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Ancient 'mansio' unearthed in Tuscany

Pliny mentioned the once bustling trading post in his writings

15 July, 16:09
Ancient 'mansio' unearthed in Tuscany (ANSA) - Grosseto, July 15 - Archaeologists have unearthed the remains of a complex in Tuscany they believe was once a bustling staging post on a major trade route mentioned by the ancient Roman writer Pliny.

The building, which runs parallel to the River Ombrone in the Maremma Natural Park, was probably built in around 200 AD and functioned for at least a couple of centuries.

The size and layout of the building, as well as its location next to a river and a major Roman road, has led archaeologists to conclude they have probably discovered a well-known 'mansio', or staging post.

Pliny and another Roman writer known as 'Anonymous of Ravenna' both referred to the 'Mansio ad Umbronem' ('Staging post on the River Ombrone'), which was located near the Via Aurelia.

Mansios were usually stopping places on Roman roads maintained by central government for the use those travelling on official business but the descriptions of the Roman writers suggest this particular site may also have provided additional services. According to Pliny and the anonymous Ravenna writer, the Mansio ad Umbronem' was a key point for the storage and redistribution of goods and material arriving by road and sea, thanks to the nearby port where the Ombrone once flowed into the sea.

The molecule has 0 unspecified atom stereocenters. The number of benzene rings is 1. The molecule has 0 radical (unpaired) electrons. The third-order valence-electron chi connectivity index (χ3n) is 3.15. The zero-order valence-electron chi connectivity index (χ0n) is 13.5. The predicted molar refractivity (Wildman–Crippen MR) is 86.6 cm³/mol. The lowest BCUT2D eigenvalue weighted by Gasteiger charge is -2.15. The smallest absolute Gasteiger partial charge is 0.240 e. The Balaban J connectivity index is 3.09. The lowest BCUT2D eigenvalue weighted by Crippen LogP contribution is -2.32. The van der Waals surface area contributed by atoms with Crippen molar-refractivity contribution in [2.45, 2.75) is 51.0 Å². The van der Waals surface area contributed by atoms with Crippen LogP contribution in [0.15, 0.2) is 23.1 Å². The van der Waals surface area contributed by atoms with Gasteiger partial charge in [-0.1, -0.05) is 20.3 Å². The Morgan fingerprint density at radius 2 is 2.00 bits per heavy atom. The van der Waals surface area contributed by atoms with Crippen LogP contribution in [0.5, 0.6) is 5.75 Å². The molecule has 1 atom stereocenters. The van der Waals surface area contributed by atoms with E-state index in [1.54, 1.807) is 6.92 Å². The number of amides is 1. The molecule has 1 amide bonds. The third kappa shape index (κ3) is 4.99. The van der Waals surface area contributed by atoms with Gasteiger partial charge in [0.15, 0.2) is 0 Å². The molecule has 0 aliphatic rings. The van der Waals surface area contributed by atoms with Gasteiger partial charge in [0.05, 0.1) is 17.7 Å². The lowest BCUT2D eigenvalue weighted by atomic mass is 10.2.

Lending further support to their theory were the various ceramic, glass and religious artefacts discovered during the course of the excavation. More than 80 coins were discovered, helping date the site, as well as dozens of fragments of metal and ceramic objects from across the entire Mediterranean and, in particular, from Africa. Of particular interest was a votive terracotta statuette representing the bust of the Greek-Egyptian god Serapis.

The discovery comes just a year after a similarly important find nearby in another part of the park of a 75-square-metre temple complex dating back to the fourth century AD.

Archaeologists believe the two discoveries together are almost certain evidence of Roman settlements along the Tuscan coast that played a key role in linking inland towns with Mediterranean and African ports. The mansio was unearthed as part of an ongoing project to discover sites from the park's ancient past.

The project's four directors and four permanent archaeologists will resume work in August on three sites currently under excavation, assisted by 30 students from across Europe.

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